We started reading Emma soon after the sirens took over our evenings and sometimes our nights. Their expectation was worse than their whine and from the first waning of the winter light in the late afternoon you found yourself nervously gobbling chocolate or peanuts or anything just to fill that pulsating, dark hole where your stomach used to be. Then, as the evening crept into night, your ears became the channels of all tension and fear. Every whirr, chirp, peep and whistle became the start of the horrible moaning whine. Bits of Mozart on the radio, a car alarm in the next street, even the wind: all the familiar sounds were anxiously filtered by the fevered brain, checked for their identity and intentions and finally allowed to pass. It got so bad waiting that you craved for it to be over with for the night. Let the urgent emergency pips break into the music, let the wailing begin, let the door be sealed, the wet rag be put in place over the threshold, the cat be accounted for, the gas masks donned and the cost counted. Two fell here, one fell there. Patriots rose to the occasion. This street hit, these people injured, lightly, moderately, badly or worse. Let the anxious voice on the radio express its fatherly concern and tell us that, this time, it was merely 'conventional', good old-fashioned explosives, and if we weren't lying under piles of rubble, we could take our masks off, unseal our doors, save our wet rags and above all stay at home.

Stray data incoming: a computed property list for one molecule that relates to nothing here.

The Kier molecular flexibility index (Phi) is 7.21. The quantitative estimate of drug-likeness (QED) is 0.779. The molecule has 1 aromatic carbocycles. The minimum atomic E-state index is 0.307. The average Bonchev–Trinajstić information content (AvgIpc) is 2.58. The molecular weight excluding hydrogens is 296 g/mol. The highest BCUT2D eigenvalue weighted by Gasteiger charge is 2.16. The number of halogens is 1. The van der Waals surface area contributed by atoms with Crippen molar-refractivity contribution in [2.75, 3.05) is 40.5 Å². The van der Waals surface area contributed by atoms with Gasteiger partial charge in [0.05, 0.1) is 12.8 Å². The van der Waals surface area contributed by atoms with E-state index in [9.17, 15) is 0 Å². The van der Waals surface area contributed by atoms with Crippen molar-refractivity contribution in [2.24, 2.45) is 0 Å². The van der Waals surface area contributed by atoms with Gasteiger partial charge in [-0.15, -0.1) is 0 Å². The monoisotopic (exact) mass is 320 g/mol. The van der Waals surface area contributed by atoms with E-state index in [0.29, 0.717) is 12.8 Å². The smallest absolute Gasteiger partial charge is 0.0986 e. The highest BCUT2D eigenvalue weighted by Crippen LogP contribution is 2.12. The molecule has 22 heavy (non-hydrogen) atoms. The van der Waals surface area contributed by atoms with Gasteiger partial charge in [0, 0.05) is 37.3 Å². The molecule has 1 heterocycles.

LRB 7 March 1991 | PDF Download